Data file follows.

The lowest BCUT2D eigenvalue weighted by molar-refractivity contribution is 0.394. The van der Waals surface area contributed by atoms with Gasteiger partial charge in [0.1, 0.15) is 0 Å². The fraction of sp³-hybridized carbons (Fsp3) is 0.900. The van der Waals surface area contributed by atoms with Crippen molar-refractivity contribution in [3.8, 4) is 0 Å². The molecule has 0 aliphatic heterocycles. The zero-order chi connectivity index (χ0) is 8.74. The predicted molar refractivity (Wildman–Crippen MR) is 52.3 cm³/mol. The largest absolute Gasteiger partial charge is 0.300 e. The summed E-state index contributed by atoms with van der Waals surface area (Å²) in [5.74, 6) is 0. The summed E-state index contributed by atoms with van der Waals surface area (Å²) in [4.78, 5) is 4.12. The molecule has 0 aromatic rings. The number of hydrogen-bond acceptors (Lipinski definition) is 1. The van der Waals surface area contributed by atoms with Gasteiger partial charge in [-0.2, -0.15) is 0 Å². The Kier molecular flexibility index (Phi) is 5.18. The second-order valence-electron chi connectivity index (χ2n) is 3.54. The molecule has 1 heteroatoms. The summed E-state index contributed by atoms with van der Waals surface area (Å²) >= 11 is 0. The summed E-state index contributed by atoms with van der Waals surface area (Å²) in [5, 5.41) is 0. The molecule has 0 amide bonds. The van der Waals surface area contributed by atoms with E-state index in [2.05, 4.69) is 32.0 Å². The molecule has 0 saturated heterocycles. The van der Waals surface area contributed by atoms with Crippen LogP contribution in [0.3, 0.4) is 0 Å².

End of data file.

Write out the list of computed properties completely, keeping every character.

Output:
The lowest BCUT2D eigenvalue weighted by molar-refractivity contribution is 0.394. The van der Waals surface area contributed by atoms with Gasteiger partial charge in [0.1, 0.15) is 0 Å². The fraction of sp³-hybridized carbons (Fsp3) is 0.900. The van der Waals surface area contributed by atoms with Crippen molar-refractivity contribution in [3.8, 4) is 0 Å². The molecule has 0 aliphatic heterocycles. The zero-order chi connectivity index (χ0) is 8.74. The predicted molar refractivity (Wildman–Crippen MR) is 52.3 cm³/mol. The largest absolute Gasteiger partial charge is 0.300 e. The summed E-state index contributed by atoms with van der Waals surface area (Å²) in [5.74, 6) is 0. The summed E-state index contributed by atoms with van der Waals surface area (Å²) in [4.78, 5) is 4.12. The molecule has 0 aromatic rings. The number of hydrogen-bond acceptors (Lipinski definition) is 1. The van der Waals surface area contributed by atoms with Gasteiger partial charge in [-0.2, -0.15) is 0 Å². The Kier molecular flexibility index (Phi) is 5.18. The second-order valence-electron chi connectivity index (χ2n) is 3.54. The molecule has 1 heteroatoms. The summed E-state index contributed by atoms with van der Waals surface area (Å²) >= 11 is 0. The summed E-state index contributed by atoms with van der Waals surface area (Å²) in [5, 5.41) is 0. The molecule has 0 amide bonds. The van der Waals surface area contributed by atoms with E-state index in [2.05, 4.69) is 32.0 Å². The molecule has 0 saturated heterocycles. The van der Waals surface area contributed by atoms with Crippen LogP contribution in [0.3, 0.4) is 0 Å².